President Barack Obama appears to be in denial over the unprecedented spike in violent crimes during his two terms as president. In an op-ed published in the Harvard Law Review, Obama refused to take credit for a 10.8 percent increase in murders from 2014 to 2015 -- the largest increase in a single year since 1971.
In his Harvard Law Review op-ed, Obama claimed crime "remains near historic lows," and he was adamant that there "is no growing crime wave".
The president, who has 11 days left in office, took pride in using his "clemency power" to pardon hundreds of hardened criminals back onto the streets -- more than any president in history.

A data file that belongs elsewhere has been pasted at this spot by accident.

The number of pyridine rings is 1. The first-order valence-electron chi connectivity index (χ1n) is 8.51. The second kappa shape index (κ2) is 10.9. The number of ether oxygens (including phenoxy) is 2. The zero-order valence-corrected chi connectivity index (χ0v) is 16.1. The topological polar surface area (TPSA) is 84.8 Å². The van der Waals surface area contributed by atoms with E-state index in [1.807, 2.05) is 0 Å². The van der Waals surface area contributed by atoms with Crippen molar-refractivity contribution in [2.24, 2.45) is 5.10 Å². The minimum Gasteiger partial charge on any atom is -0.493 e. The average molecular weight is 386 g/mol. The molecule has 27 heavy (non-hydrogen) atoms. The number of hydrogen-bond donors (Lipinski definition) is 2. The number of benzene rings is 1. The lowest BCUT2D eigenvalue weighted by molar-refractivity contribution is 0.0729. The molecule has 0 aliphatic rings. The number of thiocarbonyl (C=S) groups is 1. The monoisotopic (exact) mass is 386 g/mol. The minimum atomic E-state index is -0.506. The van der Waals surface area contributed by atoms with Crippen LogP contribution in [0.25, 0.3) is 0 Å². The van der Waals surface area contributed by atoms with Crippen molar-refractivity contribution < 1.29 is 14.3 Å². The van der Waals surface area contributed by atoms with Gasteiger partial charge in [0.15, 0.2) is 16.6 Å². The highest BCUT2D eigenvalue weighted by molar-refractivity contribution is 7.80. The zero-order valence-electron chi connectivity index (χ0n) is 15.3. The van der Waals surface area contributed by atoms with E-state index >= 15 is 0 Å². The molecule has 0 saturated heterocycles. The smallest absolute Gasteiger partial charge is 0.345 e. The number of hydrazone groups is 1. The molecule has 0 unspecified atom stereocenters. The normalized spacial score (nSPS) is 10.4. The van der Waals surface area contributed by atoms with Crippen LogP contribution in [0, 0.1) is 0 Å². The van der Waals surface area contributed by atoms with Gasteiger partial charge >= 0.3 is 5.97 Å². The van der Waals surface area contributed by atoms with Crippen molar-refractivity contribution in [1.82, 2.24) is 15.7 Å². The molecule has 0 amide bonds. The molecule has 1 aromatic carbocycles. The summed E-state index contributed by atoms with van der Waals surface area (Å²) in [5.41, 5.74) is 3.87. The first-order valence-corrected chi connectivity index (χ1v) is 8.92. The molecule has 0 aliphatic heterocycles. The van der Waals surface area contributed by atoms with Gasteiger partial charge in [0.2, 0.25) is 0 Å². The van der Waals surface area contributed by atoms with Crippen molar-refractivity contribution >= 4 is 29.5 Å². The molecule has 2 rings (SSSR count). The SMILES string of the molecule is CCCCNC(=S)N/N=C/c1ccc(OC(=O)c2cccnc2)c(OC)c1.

Obama bragged that he will be "the first President in decades to leave office with a federal prison population lower than when I took office.”
A Brennan Center for Justice report noted that "The  violent crime rate is projected to rise slightly, by 5.5 percent, with half the increase driven by Los Angeles (up 13.3 percent) and Chicago (up 16.2 percent)".
Obama returned to Chicago in the early days of 2017 to salvage his legacy.
In an interview with a Chicago CBS News affiliate, the president blamed social media for providing a platform to broadcast high profile crimes, such as the one involving a white man who was tortured for hours by 4 young black people.
Obama called the senseless hate crime in Chicago "terrible" and "despicable".
A Gofundme page set up for the victim, who is autistic, has collected over $129,000.